Will the Recession be Over by Election Day?

The economy is always a yin and yang, with one thing tending to counterbalance another. In the past I have frequently differentiated one such tension between the "Kudlow economy" for the top 20% (actually more like top 5%) which prospered mightily during the Bush/GOP malAdministration, and the "Bonddad economy" of the bottom 80%, which saw little or nothing of the alleged prosperity.
Until late last year, consumption in the Kudlow economy more than balanced the distress in the Bonddad economy. Then, the balance changed.
I am here to deliver a message which I fear will be as welcome as a skunk at a wedding reception: I believe the balance is about to change again, at least briefly, back in favor of the Kudlow economy. Even if you disagree strongly, I hope you take the time to consider the evidence I amass below.

1946! Interest rates, inflation, and war

I'm not a trader, and I don't put much faith in short term charts the likes of which you typically see in financial porn. Longer term charts, however, are more interesting. It is much easier to separate the signal (or trend) from the noise, and the "trend" is a reflection of the economic psychology of the public. Not just that part of the public that invests, but the public who buys houses and has mortgages, buys cars and retail and pays on credit, or even saves in CDs and money market accounts. In short, just about everybody.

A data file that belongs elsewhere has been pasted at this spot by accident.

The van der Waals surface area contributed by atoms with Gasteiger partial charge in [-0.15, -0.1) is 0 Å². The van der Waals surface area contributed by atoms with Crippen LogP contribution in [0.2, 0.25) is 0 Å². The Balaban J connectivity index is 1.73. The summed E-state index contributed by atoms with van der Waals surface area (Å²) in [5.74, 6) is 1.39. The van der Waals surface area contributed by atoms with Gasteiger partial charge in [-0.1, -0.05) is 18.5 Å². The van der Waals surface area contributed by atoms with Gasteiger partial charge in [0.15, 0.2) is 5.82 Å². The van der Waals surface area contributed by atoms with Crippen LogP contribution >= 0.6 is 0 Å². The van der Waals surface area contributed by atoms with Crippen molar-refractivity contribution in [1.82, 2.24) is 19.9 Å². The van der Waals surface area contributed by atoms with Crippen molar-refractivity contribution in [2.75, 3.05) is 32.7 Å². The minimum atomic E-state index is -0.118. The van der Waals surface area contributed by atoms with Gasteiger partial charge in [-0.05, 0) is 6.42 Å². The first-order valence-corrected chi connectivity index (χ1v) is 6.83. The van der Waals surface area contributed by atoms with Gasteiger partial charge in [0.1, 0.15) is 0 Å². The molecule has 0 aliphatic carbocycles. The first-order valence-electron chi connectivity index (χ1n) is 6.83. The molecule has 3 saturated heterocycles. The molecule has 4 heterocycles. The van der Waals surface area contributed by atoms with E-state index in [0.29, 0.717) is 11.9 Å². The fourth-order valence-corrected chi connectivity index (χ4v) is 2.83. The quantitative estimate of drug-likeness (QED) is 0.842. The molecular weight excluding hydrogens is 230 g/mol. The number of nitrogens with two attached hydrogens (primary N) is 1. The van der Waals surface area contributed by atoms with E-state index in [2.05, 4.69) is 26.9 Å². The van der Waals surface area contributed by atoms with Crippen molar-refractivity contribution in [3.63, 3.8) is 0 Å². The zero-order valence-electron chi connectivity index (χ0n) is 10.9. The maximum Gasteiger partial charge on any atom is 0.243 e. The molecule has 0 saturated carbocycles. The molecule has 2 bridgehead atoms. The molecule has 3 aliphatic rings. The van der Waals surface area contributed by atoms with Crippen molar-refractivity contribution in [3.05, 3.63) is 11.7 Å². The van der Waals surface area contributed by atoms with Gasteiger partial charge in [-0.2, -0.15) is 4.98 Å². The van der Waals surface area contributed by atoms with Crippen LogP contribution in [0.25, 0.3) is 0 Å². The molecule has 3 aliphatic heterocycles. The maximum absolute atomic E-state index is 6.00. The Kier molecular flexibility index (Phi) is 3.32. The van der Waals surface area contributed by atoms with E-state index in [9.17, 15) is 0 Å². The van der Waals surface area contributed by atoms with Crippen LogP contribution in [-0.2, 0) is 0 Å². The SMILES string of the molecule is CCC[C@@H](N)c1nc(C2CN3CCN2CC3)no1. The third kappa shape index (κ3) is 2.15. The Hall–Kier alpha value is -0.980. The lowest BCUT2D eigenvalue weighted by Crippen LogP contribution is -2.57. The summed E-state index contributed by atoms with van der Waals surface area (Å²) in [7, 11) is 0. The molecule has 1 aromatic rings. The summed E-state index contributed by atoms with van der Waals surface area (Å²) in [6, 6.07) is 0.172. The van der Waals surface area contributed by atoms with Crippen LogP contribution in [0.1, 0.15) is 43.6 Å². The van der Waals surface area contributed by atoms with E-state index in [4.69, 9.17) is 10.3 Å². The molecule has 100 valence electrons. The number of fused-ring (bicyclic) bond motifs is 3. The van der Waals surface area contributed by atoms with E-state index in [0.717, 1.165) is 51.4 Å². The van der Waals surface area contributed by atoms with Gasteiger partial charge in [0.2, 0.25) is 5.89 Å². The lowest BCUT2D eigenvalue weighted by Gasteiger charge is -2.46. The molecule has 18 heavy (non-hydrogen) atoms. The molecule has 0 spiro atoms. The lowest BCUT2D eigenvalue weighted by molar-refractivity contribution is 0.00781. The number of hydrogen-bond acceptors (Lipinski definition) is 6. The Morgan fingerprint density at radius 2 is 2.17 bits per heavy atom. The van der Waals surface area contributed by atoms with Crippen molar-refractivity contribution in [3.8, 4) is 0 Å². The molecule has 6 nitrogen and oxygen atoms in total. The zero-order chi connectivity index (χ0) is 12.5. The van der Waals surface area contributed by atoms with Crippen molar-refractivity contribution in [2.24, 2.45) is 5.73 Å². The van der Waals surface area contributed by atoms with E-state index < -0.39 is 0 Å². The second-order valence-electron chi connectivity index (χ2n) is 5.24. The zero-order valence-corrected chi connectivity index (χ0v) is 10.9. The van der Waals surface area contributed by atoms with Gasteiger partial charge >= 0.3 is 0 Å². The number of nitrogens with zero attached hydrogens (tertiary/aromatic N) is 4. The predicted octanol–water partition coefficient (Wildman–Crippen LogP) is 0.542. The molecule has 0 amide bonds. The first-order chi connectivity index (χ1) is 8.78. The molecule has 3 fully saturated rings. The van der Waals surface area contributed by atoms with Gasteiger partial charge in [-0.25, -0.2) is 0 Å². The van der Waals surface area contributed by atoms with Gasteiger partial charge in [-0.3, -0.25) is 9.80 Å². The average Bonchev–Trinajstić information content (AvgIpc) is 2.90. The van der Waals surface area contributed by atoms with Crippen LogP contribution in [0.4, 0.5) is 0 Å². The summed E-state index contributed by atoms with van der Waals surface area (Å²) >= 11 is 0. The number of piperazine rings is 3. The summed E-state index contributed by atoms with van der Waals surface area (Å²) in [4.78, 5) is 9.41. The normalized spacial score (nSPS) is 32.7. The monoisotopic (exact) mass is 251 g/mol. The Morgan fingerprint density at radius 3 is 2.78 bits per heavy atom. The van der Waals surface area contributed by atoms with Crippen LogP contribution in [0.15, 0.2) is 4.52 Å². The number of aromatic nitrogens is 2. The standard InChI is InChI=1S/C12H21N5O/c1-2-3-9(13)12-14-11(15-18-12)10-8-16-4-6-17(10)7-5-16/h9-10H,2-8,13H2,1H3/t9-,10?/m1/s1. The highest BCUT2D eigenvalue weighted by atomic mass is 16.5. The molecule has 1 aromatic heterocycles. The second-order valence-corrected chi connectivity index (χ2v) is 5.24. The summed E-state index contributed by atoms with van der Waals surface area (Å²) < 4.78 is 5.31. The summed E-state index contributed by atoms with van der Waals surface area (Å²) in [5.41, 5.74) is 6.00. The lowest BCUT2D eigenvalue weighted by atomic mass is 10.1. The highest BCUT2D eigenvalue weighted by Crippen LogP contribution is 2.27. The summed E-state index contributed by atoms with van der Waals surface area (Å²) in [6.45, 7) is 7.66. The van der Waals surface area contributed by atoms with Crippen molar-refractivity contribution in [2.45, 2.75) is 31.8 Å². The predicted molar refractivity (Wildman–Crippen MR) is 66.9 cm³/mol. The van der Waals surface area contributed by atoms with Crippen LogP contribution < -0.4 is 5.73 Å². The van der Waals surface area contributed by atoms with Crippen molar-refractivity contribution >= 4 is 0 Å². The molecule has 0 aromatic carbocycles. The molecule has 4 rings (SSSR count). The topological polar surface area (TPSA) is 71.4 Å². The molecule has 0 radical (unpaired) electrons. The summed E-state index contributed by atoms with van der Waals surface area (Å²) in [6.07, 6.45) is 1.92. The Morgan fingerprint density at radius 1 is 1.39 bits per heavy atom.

Why inflation isn't the problem

With the release of today's January 2008 CPI showing a yearly reading of 4.1%, inflation hawks are certainly out in force in the blogosphere. While I certainly agree that the average American family has faced a vastly increased burden purchasing food, gasoline, and medical care, I do not think it is inflation itself that will be the problem going forward in 2008. Below I explain why.

Below is a graph showing how inflation tends to play out over economic cycles. The blue line is consumer inflation (cpi). The red line is producer inflation (ppi) which is the rate at which costs are increasing to producers. The green line is household debt.

Real Weekly Wages Plunges in January

Real weekly wages plunges in January, down -1.4% yr/yr adding more stress to deeply indebted households

The BLS reported today that average seasonally adjusted weekly wages fell another -0.5% behind consumer price increases in January with wages now able to buy -1.4% less than they did one year ago. Weekly wages fell in four of the past five months since last August. Average real weekly wages are now again lower than they were in January 2002…and in January 1981 when the irresponsible debt and deregulation ideology took power.

wages plunge, comparison of Jan. 07 to Jan 08